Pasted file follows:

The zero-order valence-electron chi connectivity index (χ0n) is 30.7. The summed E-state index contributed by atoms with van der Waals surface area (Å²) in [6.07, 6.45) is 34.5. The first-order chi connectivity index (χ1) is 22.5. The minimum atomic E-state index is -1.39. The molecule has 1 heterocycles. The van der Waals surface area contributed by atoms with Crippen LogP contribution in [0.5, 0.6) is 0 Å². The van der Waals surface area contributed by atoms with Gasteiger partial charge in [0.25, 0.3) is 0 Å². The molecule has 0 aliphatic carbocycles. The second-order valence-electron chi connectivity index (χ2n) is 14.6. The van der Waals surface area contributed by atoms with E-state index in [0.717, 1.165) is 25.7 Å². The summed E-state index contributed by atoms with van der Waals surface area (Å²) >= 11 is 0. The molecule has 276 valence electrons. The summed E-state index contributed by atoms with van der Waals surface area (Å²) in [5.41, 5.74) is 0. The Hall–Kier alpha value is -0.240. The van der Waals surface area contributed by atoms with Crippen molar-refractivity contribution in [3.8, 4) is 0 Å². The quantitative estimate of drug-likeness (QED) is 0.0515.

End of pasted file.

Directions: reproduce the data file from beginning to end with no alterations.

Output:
The zero-order valence-electron chi connectivity index (χ0n) is 30.7. The summed E-state index contributed by atoms with van der Waals surface area (Å²) in [6.07, 6.45) is 34.5. The first-order chi connectivity index (χ1) is 22.5. The minimum atomic E-state index is -1.39. The molecule has 1 heterocycles. The van der Waals surface area contributed by atoms with Crippen LogP contribution in [0.5, 0.6) is 0 Å². The van der Waals surface area contributed by atoms with Gasteiger partial charge in [0.25, 0.3) is 0 Å². The molecule has 0 aliphatic carbocycles. The second-order valence-electron chi connectivity index (χ2n) is 14.6. The van der Waals surface area contributed by atoms with E-state index in [0.717, 1.165) is 25.7 Å². The summed E-state index contributed by atoms with van der Waals surface area (Å²) >= 11 is 0. The molecule has 276 valence electrons. The summed E-state index contributed by atoms with van der Waals surface area (Å²) in [5.41, 5.74) is 0. The Hall–Kier alpha value is -0.240. The van der Waals surface area contributed by atoms with Crippen molar-refractivity contribution in [3.8, 4) is 0 Å². The quantitative estimate of drug-likeness (QED) is 0.0515.